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In a new documentary, currently premiering at Everyman Cinema locations around the UK, Ex-BA pilot Tristan Loraine explores this topic.

He has spent the last 18 years collecting evidence of the danger posed to those on board.

In the documentary, “Everybody Flies”, he used testimonies from crew members and passengers as well as scientific findings to uncover the threat he believes exists.

According to the film summary: “Because the air at high altitudes is too thin to meet our breathing needs, a breathing air supply is needed for passengers and crews.

“On all currently flying commercial jet aircraft (except the Boeing 787), this breathing air supply is taken, unfiltered, from the compression section of the engines in a process known as ‘bleed air’.

“Due to limitations of aircraft engine design, for over 60 years, the aerospace industry has known that this ‘bleed air’ becomes contaminated with toxic chemicals which are produced when the lubricating oils are heated; thus contaminating the ‘bleed air’ (the air we are supplied to breathe) in an unpredictable quantity.”

According to Tristan, “this can happen on all flights” regardless of the airline.

As Tristan previously worked for BA, Express.co.uk approached them for comment. At the time of writing, they have not offered a comment for publication.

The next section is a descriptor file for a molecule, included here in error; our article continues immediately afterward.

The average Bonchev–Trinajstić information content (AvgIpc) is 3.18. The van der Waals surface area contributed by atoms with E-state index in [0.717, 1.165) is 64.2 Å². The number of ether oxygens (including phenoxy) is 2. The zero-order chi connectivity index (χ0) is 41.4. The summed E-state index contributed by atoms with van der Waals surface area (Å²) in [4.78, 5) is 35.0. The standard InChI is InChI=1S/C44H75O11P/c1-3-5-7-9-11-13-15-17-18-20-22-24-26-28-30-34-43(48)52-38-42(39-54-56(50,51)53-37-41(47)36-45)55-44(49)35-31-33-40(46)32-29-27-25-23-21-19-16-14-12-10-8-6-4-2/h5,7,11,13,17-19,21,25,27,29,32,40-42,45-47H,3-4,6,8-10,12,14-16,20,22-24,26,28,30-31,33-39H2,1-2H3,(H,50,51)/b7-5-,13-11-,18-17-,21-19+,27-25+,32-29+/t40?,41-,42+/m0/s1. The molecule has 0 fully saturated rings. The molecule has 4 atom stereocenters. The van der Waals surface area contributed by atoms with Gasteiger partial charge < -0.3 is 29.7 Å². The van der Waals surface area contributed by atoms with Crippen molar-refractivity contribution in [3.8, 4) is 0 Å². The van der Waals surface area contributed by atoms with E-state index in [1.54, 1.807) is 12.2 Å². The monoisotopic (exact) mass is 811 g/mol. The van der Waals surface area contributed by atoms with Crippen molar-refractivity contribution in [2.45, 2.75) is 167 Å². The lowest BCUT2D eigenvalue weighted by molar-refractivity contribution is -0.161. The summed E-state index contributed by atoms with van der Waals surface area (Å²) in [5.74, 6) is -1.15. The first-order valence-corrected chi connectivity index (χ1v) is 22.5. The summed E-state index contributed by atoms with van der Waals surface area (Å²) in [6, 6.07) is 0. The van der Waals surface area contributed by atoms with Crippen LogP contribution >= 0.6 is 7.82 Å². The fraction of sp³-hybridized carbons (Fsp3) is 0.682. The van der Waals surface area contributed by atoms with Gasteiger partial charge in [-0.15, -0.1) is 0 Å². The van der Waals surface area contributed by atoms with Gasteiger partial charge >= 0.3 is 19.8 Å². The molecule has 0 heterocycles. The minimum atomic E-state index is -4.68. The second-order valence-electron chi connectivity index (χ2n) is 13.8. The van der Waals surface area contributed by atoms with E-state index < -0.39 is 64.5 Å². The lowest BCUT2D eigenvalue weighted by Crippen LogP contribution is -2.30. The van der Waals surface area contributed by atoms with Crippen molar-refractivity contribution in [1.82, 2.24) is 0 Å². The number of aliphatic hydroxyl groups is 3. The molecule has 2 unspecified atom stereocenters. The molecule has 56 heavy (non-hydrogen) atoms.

In 2011, an American Airlines cabin crew member filed a lawsuit against Boeing, the manufacturer behind many of the commercial aircraft used by mainstream airlines.

According to The Guardian, she sued the manufacturer on the grounds of faulty aircraft design, which she claimed “leaked toxic fumes into the aircraft and left her unable to work”.

She won the case.

At the time, Boeing said: “Our bleed air systems meet all applicable FAA requirements, and an overwhelming body of scientific evidence confirms the safety of them and the air on board our aeroplanes.”

The manufacturer has since implemented a new “clean air” system on all of its 787 Dreamliner aircraft.

Express.co.uk has contacted Boeing for further comment.

During his documentary, Tristan revealed that cabin crew aren’t always aware of where the air comes from, despite concerns that it could have the potential to be fatal.

In 2014 a British Airways cabin crew member named Matt Bass died suddenly aged 34.

According to The Guardian, who wrote a report on the incident in 2017, the initial post-mortem did not reveal a reason for the sudden death.

However, following probing by his family who had been contacted by two aviation experts, it was revealed that Matt had high levels of organophosphate poisoning, one of the many effects of exposure to toxic cabin air, otherwise known as aerotoxic syndrome.

The Guardian writes: “It is a controversial diagnosis, and many in the aviation industry are adamant it doesn’t exist.”

It is important to note there is no sure way to tell if his job was the source of the illness, meanwhile, British Airways said there had been “substantial research into questions around cabin air quality over many years… it has not shown that exposure to potential chemicals in the cabin causes long-term ill health.”